Fall Migrants Already
Ro Wauer, August 8, 2004, The Victoria Advocate, © 2004
The appearance of a female black-and-white warbler in my yard on July 27 suggested an earlier than normal southbound migration this year. Although this warbler species nests in woodland areas not far to the north of the Golden Crescent, any warblers that enter our area after mid-July can be considered a migrant. This is especially true for females, because females of most bird species usually remain on their breeding grounds longer than the males. Males of many species are well known for their habit of departing early, leaving the ladies to finish raising the babies.
Hummingbird males always leave early. They are considered little more than "promiscuous rakes," departing their breeding grounds almost immediately after breeding. Even male rufous hummingbirds, a species that is little more than an uncommon migrant and winter resident in South Texas, can be found in mountain meadows of Mexico by early July. Rufous hummingbirds nest only in the extreme northwestern United States and north into Alaska.
There are numerous other bird species considered "early" migrants. Examples include most shorebirds and many ducks, especially those that nest on the northern tundra. These birds usually arrive on their nesting grounds in early spring, raise a precocial family, and must leave before winter weather sets in. Sometimes circumstances, such as nest destruction in the far north where time does not permit a second try, can lead to an earlier than normal movement toward the south.
Some of the earliest of the southbound migrants reaching the central Texas Coast area include species that nest just north of our area. A few examples include broad-winged hawk, eastern wood-pewee, northern rough-winged swallow, yellow-throated and black-and-white warblers, Louisiana waterthrush, and field sparrow. Some usually late southbound migrants to reach South Texas include house and winter wrens, hermit thrush, orange-crowned and yellow-rumped warblers, scarlet tanager, and white-crowned sparrow.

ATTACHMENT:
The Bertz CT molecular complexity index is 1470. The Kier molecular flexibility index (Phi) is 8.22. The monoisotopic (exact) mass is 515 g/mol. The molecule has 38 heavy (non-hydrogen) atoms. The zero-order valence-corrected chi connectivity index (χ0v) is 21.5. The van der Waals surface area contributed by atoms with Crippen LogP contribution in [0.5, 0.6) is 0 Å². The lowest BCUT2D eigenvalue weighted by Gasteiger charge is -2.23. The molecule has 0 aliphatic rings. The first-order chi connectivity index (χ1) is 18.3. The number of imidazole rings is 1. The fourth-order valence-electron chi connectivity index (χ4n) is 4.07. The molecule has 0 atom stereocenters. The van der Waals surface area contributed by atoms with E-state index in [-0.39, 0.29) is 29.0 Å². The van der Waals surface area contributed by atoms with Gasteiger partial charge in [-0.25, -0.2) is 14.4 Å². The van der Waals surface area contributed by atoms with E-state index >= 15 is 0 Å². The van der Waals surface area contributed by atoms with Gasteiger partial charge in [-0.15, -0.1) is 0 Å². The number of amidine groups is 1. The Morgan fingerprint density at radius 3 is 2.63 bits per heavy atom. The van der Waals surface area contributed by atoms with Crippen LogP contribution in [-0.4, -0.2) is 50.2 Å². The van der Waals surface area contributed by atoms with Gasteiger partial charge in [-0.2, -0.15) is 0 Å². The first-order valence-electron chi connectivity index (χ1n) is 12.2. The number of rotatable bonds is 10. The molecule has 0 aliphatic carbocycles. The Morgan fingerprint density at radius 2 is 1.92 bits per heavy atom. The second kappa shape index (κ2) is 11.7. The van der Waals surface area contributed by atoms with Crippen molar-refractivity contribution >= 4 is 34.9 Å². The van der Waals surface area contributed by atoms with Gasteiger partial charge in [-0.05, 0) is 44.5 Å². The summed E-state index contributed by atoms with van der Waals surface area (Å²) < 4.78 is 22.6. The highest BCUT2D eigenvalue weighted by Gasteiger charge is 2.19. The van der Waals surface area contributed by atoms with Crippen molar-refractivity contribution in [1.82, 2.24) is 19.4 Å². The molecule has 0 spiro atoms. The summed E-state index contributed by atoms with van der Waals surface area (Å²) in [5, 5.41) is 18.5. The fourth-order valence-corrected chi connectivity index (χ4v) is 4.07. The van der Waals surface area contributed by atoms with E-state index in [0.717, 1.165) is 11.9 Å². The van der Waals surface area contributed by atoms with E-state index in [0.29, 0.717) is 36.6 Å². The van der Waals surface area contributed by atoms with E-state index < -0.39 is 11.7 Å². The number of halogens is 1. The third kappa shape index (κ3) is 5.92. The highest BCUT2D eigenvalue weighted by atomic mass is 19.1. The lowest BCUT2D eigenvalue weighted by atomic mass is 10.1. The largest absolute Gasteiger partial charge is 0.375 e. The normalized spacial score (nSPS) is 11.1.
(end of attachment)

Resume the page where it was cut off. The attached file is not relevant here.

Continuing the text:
One of the very best references to our local bird's status and their movements through our area is Mark Elwonger's little book, "Finding Birds on the Central Texas Coast," subtitled "What to look for, how, when, and where to look," is available from the author at firstname.lastname@example.org. The bird distribution list included with this book can also be obtained from ornifolks.org. Elwonger's book also includes 19 of the best bird-finding sites in the Central Texas Coast area.
Is there any significance to an earlier than normal migration period? Any response to that question would be analogous to a meteorologist explaining why Hurricane Claudette hit our area earlier than predicted in July 2003. However, everything about nature has an explanation. And most explanations regarding bird migration relates one way or another to weather conditions. But one explanation is that an earlier or more severe than normal stormy period in the Arctic or elsewhere in northern North America could speed the departure of many species, resulting in their arrival into Texas earlier than normal.
Whether that occurrence suggests weather patterns to the south, such as whether or not we can expect a colder or warmer winter than normal, does not relate.
What does relate, however, is the greater than normal number of waterfowl, sandhill cranes, and some of the more northern songbirds in South Texas when wintertime weather patterns just north of our area are extremely cold. For instance, ducks and geese can occur in huge numbers in South Texas when weather conditions in northern Texas and further north produce heavy snows and frozen lakes and bays. It is far too early to predict winter bird numbers.